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  13. wow its really awesome!!! new to me!!! will give a try!!!

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  14. Hi Christine,
    Your history behind the food items is very informative and useful. Who knew that you could make your own Worcestershire sauce? Your noodle dish looks so good, and an easy dinner option.

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  15. Great post Christine. SO interesting to learn about food history.. and I think I will be making my own W. sauce soon. Have a great weekend! :)

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  16. The information on Worcestershire sauce is really interesting. I am surprised to know that this sauce can be made at home. Great, insightful post.

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  17. Great post! Little C's Pasta Helper looks delicious, plus I think my little one will like it too. :)

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  18. Hi Christine! That pasta looks scrumptious; I always crave carbs when I'm sick! Also, I learned alot about worcestershire sauce that I never knew.

    Thanks for the interesting, entertaining post!

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  19. Hi Becky, I've never thought about making Worcestershire Sauce. Thanks, Becky.

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  20. Hi Becka, thanks for stopping by. Have a wonderful weekend!

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  21. Hi Jess, I think your little one will like this.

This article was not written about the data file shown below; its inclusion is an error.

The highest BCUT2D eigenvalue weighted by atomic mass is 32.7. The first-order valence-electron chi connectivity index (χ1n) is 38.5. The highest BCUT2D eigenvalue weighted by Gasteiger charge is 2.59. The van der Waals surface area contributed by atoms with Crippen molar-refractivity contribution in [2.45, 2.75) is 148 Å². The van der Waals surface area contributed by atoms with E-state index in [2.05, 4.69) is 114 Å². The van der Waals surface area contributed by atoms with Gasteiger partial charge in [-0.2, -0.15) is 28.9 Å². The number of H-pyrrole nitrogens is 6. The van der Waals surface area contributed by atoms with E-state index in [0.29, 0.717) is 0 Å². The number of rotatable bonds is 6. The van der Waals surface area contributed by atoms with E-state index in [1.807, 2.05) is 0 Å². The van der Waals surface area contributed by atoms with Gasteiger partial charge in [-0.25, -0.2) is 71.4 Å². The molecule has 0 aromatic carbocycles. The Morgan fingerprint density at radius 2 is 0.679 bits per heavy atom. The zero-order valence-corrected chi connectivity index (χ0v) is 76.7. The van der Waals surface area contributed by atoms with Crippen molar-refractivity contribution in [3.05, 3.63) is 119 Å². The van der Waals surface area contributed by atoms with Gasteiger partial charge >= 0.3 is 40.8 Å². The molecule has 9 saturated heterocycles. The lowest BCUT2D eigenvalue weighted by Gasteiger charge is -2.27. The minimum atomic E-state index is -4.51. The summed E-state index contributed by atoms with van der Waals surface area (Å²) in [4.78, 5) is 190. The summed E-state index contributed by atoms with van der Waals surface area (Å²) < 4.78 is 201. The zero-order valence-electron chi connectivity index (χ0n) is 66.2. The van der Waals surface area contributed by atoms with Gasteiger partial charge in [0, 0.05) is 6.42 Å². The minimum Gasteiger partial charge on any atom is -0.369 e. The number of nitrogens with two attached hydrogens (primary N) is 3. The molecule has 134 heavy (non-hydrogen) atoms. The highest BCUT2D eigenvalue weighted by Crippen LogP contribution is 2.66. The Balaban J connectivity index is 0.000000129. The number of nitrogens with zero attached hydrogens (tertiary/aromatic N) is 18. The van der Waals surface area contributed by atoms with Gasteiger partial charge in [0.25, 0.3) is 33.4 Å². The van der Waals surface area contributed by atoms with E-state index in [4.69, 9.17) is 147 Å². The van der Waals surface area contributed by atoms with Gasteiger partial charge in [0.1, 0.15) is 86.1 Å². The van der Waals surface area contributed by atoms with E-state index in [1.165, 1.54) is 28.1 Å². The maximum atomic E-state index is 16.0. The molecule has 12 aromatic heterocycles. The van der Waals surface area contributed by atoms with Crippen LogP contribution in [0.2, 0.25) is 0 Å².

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  22. Hi Jodi, sorry to hear you are sick. I hope you feel better soon. You're welcome!

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  23. Great info, Christine...and a nice and tasty meal! I can see whipping this up on a busy weeknight...thanks!

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  24. Great looking pasta, and some really interesting information! That imitation worcestershire sauce sounds great! Thanks for sharing :)

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  25. This looks delicious- interesting ingredient walnut ketchup. All you recipes are so down to earth with everyday food. Rachel Ray would love to meet you! You offer what most people need now days with all the busy schedules and tight budgets. Thanks for sharing. Lovely post!

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  26. Homemade worcestershire sauce...a great idea! But it's all that much better for us, and yummy too, even if it's not exactly like Lea and Perrins. Love the Pasta Helper recipe too.

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  27. Hi Tina, thank you for the kind words. I would love to meet Rachael Ray.

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  28. My husband would love this...gonna go print this out! I don't eat read meat that often, but I know hubby will eat my share of this, no problem. Thank you for the recipe...am always looking for recipes to try. :o)

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  29. This sounds awesome and I love your "imitation" Worcestershire sauce! Great recipe!